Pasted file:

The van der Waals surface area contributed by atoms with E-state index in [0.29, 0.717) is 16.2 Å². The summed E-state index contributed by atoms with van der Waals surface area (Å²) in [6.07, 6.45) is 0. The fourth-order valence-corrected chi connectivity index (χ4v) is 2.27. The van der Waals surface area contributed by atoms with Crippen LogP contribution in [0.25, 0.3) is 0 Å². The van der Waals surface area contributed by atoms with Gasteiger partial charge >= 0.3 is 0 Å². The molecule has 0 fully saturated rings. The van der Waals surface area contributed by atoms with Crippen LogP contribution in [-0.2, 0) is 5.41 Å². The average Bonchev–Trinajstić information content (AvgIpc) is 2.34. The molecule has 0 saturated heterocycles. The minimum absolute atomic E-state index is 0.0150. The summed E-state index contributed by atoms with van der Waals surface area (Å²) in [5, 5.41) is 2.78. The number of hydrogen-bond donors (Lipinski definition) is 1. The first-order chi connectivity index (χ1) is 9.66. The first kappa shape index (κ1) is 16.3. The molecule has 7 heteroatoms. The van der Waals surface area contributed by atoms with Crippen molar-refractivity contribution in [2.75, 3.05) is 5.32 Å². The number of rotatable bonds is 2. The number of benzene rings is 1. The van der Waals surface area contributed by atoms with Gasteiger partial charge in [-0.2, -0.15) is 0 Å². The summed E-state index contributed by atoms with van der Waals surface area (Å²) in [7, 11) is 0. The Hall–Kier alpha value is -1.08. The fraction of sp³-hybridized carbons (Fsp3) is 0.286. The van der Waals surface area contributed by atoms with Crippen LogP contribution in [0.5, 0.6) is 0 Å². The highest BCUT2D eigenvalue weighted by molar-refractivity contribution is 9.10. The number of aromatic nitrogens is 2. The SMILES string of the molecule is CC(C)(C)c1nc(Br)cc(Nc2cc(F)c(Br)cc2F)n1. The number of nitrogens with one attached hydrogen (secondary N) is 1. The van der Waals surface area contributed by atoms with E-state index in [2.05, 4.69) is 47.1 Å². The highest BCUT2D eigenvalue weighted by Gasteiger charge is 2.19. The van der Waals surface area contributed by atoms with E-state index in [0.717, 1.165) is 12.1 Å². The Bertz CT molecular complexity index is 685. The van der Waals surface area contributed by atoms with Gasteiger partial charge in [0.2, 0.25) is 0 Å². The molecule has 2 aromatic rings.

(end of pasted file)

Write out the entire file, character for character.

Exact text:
The van der Waals surface area contributed by atoms with E-state index in [0.29, 0.717) is 16.2 Å². The summed E-state index contributed by atoms with van der Waals surface area (Å²) in [6.07, 6.45) is 0. The fourth-order valence-corrected chi connectivity index (χ4v) is 2.27. The van der Waals surface area contributed by atoms with Crippen LogP contribution in [0.25, 0.3) is 0 Å². The van der Waals surface area contributed by atoms with Gasteiger partial charge >= 0.3 is 0 Å². The molecule has 0 fully saturated rings. The van der Waals surface area contributed by atoms with Crippen LogP contribution in [-0.2, 0) is 5.41 Å². The average Bonchev–Trinajstić information content (AvgIpc) is 2.34. The molecule has 0 saturated heterocycles. The minimum absolute atomic E-state index is 0.0150. The summed E-state index contributed by atoms with van der Waals surface area (Å²) in [5, 5.41) is 2.78. The number of hydrogen-bond donors (Lipinski definition) is 1. The first-order chi connectivity index (χ1) is 9.66. The first kappa shape index (κ1) is 16.3. The molecule has 7 heteroatoms. The van der Waals surface area contributed by atoms with Crippen molar-refractivity contribution in [2.75, 3.05) is 5.32 Å². The number of rotatable bonds is 2. The number of benzene rings is 1. The van der Waals surface area contributed by atoms with Gasteiger partial charge in [-0.2, -0.15) is 0 Å². The summed E-state index contributed by atoms with van der Waals surface area (Å²) in [7, 11) is 0. The Hall–Kier alpha value is -1.08. The fraction of sp³-hybridized carbons (Fsp3) is 0.286. The van der Waals surface area contributed by atoms with Crippen LogP contribution in [0.5, 0.6) is 0 Å². The highest BCUT2D eigenvalue weighted by molar-refractivity contribution is 9.10. The number of aromatic nitrogens is 2. The SMILES string of the molecule is CC(C)(C)c1nc(Br)cc(Nc2cc(F)c(Br)cc2F)n1. The number of nitrogens with one attached hydrogen (secondary N) is 1. The van der Waals surface area contributed by atoms with E-state index in [2.05, 4.69) is 47.1 Å². The highest BCUT2D eigenvalue weighted by Gasteiger charge is 2.19. The van der Waals surface area contributed by atoms with E-state index in [0.717, 1.165) is 12.1 Å². The Bertz CT molecular complexity index is 685. The van der Waals surface area contributed by atoms with Gasteiger partial charge in [0.2, 0.25) is 0 Å². The molecule has 2 aromatic rings.